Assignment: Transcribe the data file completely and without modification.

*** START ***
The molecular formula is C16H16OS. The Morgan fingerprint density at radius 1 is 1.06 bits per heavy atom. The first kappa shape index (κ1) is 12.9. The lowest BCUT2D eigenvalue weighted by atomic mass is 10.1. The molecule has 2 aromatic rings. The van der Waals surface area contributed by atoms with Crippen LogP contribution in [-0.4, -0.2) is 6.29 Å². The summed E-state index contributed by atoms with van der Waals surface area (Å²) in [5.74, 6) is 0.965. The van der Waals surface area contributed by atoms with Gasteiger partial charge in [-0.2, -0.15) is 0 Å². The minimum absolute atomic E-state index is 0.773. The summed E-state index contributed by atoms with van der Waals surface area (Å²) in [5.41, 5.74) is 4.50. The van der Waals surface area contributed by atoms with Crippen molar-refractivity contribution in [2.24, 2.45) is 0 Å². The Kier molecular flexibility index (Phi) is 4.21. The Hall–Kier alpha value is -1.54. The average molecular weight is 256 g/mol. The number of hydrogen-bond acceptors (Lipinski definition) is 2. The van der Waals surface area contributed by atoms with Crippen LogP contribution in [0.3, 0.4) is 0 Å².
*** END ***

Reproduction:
The molecular formula is C16H16OS. The Morgan fingerprint density at radius 1 is 1.06 bits per heavy atom. The first kappa shape index (κ1) is 12.9. The lowest BCUT2D eigenvalue weighted by atomic mass is 10.1. The molecule has 2 aromatic rings. The van der Waals surface area contributed by atoms with Crippen LogP contribution in [-0.4, -0.2) is 6.29 Å². The summed E-state index contributed by atoms with van der Waals surface area (Å²) in [5.74, 6) is 0.965. The van der Waals surface area contributed by atoms with Gasteiger partial charge in [-0.2, -0.15) is 0 Å². The minimum absolute atomic E-state index is 0.773. The summed E-state index contributed by atoms with van der Waals surface area (Å²) in [5.41, 5.74) is 4.50. The van der Waals surface area contributed by atoms with Crippen molar-refractivity contribution in [2.24, 2.45) is 0 Å². The Kier molecular flexibility index (Phi) is 4.21. The Hall–Kier alpha value is -1.54. The average molecular weight is 256 g/mol. The number of hydrogen-bond acceptors (Lipinski definition) is 2. The van der Waals surface area contributed by atoms with Crippen LogP contribution in [0.3, 0.4) is 0 Å².